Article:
The Race Goes to the Driven, Not the Swift

By: Sarah Simonelli, RN
Harbor Health Services, Inc.

Sarah Simonelli Mara

     This year will mark my 6th consecutive year running the Boston Marathon and my 2nd year running with the Music Drives Us Marathon Team.  It will also be my 8th Marathon overall. I am honored to be part of a wonderful foundation that helps put music programs and instruments back into some of our local communities and impoverished school systems. As a busy mother of four children, working two jobs and running a business, there is always one question I am most often asked about my running. “Where do I find the time”? It’s a great question. The answer is really very simple.

     I was fortunate enough to figure out early on in my quest for a healthy lifestyle, that time management and commitment would play an equal role in my success of balancing work, family, business and my love of running. One of the most common excuses that prevent most people from working out is simply they “don’t have the time”. Let’s put time into perspective. If you had a dollar and someone asked you for two cents, would you give it to them? Of course you would. Do you realize 30 minutes is only 2% of your day? Would you devote just 2% of your day breaking a sweat if you could improve your overall health? Exercise is known to increase your energy level, work productivity, as well as improving your balance, strength and coordination. Exercise also helps you sleep better, look younger, decreases risk of disease, reduces depression, and improves bone density. The list goes on! I can assure you, we all have 30 minutes to spare. Give yourself the two cents. Your body will thank you for it.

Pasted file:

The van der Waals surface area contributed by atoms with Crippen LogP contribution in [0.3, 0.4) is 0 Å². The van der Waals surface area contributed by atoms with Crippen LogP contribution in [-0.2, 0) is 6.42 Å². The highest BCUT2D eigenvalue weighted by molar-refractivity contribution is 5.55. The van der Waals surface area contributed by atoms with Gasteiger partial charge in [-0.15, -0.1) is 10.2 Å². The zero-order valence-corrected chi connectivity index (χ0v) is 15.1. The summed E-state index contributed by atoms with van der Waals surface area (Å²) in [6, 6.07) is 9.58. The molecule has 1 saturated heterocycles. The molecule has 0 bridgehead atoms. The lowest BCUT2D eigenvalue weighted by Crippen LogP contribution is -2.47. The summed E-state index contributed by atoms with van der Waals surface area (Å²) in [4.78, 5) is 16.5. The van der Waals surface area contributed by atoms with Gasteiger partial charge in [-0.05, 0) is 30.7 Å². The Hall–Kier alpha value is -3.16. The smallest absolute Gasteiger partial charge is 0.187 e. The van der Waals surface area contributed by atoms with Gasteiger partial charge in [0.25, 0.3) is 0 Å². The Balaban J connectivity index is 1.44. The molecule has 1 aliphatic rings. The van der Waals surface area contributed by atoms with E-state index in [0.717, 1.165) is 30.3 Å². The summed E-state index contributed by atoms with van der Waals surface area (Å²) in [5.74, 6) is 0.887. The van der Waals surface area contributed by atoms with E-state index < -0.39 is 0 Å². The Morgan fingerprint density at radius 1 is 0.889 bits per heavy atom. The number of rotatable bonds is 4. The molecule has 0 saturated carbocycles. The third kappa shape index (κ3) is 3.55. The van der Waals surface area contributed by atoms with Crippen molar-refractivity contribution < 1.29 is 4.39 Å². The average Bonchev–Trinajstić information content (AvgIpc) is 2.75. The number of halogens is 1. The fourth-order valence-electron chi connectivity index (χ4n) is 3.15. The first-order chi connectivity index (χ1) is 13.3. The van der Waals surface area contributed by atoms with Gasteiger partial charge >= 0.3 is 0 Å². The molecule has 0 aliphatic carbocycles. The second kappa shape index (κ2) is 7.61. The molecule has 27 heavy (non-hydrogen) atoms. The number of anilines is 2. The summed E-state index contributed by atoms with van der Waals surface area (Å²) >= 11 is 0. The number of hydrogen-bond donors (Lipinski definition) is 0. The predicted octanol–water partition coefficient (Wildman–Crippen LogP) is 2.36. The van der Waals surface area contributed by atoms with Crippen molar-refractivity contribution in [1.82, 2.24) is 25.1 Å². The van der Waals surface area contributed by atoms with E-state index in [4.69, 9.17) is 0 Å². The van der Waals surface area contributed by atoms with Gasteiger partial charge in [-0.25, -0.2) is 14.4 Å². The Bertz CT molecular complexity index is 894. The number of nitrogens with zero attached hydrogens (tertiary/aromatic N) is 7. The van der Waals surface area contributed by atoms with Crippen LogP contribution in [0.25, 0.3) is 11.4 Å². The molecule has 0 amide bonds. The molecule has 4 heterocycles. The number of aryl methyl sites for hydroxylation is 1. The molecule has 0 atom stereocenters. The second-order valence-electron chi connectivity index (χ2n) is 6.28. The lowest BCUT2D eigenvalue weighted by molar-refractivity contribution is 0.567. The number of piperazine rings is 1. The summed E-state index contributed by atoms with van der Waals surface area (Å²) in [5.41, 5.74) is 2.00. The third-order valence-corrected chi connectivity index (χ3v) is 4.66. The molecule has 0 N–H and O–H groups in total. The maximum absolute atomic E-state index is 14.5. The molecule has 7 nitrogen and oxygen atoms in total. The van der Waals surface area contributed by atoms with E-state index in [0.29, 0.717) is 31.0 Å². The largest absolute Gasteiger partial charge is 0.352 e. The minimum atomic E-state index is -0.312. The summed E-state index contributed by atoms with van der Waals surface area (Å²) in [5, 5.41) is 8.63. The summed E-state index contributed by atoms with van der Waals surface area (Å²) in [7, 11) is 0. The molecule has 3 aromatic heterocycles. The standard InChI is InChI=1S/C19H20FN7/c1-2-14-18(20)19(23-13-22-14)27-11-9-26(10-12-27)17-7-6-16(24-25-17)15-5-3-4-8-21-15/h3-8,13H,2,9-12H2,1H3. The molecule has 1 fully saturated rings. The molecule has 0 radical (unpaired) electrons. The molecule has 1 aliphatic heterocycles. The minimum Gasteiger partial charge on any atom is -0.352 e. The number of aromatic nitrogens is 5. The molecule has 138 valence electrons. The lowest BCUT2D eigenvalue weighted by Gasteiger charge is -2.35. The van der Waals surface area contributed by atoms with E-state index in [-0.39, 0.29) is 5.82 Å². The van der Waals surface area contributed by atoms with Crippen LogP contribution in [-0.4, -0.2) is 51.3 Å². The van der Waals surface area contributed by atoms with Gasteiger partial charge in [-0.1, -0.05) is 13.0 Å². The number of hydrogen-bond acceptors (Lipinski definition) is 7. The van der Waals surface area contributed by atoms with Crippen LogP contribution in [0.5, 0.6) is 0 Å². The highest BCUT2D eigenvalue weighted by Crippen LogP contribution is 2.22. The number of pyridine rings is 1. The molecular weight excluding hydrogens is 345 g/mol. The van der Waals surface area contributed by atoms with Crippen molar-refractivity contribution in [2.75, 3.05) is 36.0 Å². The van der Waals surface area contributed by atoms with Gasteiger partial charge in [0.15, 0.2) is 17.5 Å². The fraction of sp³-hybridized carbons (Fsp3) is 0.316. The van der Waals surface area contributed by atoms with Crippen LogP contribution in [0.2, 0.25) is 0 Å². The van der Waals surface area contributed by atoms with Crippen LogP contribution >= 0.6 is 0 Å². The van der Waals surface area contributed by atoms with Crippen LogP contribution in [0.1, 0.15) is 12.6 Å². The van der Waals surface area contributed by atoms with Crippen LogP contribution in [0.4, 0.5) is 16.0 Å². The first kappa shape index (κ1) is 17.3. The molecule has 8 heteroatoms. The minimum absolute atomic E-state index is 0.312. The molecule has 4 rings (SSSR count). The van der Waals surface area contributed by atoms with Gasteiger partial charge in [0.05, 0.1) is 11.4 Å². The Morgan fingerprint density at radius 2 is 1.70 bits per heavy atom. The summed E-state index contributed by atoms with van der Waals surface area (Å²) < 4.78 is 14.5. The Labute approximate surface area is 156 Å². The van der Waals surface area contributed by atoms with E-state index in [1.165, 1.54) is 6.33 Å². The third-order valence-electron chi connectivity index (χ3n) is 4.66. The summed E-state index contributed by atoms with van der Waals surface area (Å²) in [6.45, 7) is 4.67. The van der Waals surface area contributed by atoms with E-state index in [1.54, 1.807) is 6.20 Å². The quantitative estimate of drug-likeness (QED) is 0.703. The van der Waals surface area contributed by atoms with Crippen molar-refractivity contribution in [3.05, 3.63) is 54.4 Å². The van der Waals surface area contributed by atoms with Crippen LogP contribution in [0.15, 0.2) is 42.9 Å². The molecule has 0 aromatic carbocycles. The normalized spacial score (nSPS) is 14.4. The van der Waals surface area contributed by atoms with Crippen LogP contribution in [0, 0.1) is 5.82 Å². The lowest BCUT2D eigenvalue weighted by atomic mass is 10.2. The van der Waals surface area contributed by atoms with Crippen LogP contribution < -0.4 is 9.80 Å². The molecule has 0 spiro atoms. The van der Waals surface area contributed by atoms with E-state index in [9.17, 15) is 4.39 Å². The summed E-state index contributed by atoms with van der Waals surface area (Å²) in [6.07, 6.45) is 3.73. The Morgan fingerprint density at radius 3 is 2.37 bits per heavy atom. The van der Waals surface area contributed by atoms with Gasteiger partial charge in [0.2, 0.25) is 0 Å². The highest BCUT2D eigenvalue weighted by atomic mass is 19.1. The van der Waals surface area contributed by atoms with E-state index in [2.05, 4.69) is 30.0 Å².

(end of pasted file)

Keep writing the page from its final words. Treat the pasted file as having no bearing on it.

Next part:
Secondly, commitment is crucial to any exercise routine. Setting small goals will help you stay focused on achieving them. I would never advise someone to start out with lofty expectations on their fitness journey. Running a marathon isn’t for everyone, especially for those who are just beginning. Why not make a commitment to start out walking briskly for 30 minutes each day and build from there. You can always incorporate more time as your endurance improves. Consequently as you feel stronger, you can incorporate brisk walking combined with a few interchangeable minutes of jogging.  The plan is simply to make a goal, stick to it and achieve it. As you reach your goal, make the next one bigger and keep building.

     As spring race season closes in, consider signing up for a for a 5k race.  They are slightly over three miles long which makes them perfect to start your fitness goals. Also consider getting your friends or family involved. Additionally, most 5k races benefit a cause you may feel good about supporting too. In my racing experience, people who join races get just as much inspiration by watching and encouraging fellow participants to cross the finish line. We all start somewhere and most of us join races for the same fundamental reason, to reach a goal!

     As this year’s Boston Marathon approaches in April, I am in full training mode with the rest of my Music Drives Us teammates. The cold weather and endless barrage of snowy days has been a challenge to log the miles in preparation for the big day. Despite my hectic schedule, it is my goal to stay on track and make my children proud as I cross the finish line on Marathon Monday. Stay focused my friends, and remember your body achieves what the mind believes. Anything is possible!

 “We have forty million reasons for failure, but not a single excuse“- Rudyard Kipling



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